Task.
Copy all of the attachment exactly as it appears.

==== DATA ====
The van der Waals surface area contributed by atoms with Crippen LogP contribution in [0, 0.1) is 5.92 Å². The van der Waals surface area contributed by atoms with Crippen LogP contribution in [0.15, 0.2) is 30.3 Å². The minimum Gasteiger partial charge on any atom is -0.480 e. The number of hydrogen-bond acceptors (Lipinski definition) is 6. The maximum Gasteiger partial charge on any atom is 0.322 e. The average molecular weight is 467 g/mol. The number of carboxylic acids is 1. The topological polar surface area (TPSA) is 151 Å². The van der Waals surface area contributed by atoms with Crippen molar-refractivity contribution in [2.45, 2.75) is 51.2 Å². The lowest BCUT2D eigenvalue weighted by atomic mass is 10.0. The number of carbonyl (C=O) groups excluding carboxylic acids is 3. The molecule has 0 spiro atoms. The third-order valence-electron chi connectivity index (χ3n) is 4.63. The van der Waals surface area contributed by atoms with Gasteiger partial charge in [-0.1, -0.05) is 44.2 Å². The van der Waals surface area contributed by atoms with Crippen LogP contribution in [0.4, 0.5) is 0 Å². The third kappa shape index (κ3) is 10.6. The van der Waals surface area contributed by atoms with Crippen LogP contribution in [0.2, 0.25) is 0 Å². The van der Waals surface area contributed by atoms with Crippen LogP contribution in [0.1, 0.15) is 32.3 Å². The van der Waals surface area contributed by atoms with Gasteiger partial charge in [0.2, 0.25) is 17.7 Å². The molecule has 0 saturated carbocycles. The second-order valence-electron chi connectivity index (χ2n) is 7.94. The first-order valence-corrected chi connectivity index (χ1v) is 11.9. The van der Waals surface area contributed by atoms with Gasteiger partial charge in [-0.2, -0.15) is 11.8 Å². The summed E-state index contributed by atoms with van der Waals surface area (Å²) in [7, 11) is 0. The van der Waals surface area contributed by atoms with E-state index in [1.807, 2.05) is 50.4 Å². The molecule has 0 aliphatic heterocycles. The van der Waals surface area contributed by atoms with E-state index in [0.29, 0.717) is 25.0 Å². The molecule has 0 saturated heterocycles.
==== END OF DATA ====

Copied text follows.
The van der Waals surface area contributed by atoms with Crippen LogP contribution in [0, 0.1) is 5.92 Å². The van der Waals surface area contributed by atoms with Crippen LogP contribution in [0.15, 0.2) is 30.3 Å². The minimum Gasteiger partial charge on any atom is -0.480 e. The number of hydrogen-bond acceptors (Lipinski definition) is 6. The maximum Gasteiger partial charge on any atom is 0.322 e. The average molecular weight is 467 g/mol. The number of carboxylic acids is 1. The topological polar surface area (TPSA) is 151 Å². The van der Waals surface area contributed by atoms with Crippen molar-refractivity contribution in [2.45, 2.75) is 51.2 Å². The lowest BCUT2D eigenvalue weighted by atomic mass is 10.0. The number of carbonyl (C=O) groups excluding carboxylic acids is 3. The molecule has 0 spiro atoms. The third-order valence-electron chi connectivity index (χ3n) is 4.63. The van der Waals surface area contributed by atoms with Gasteiger partial charge in [-0.1, -0.05) is 44.2 Å². The van der Waals surface area contributed by atoms with Crippen LogP contribution in [0.4, 0.5) is 0 Å². The third kappa shape index (κ3) is 10.6. The van der Waals surface area contributed by atoms with Crippen LogP contribution in [0.2, 0.25) is 0 Å². The van der Waals surface area contributed by atoms with Crippen LogP contribution in [0.1, 0.15) is 32.3 Å². The van der Waals surface area contributed by atoms with Gasteiger partial charge in [0.2, 0.25) is 17.7 Å². The molecule has 0 saturated carbocycles. The second-order valence-electron chi connectivity index (χ2n) is 7.94. The first-order valence-corrected chi connectivity index (χ1v) is 11.9. The van der Waals surface area contributed by atoms with Gasteiger partial charge in [-0.2, -0.15) is 11.8 Å². The summed E-state index contributed by atoms with van der Waals surface area (Å²) in [7, 11) is 0. The van der Waals surface area contributed by atoms with E-state index in [1.807, 2.05) is 50.4 Å². The molecule has 0 aliphatic heterocycles. The van der Waals surface area contributed by atoms with E-state index in [0.29, 0.717) is 25.0 Å². The molecule has 0 saturated heterocycles.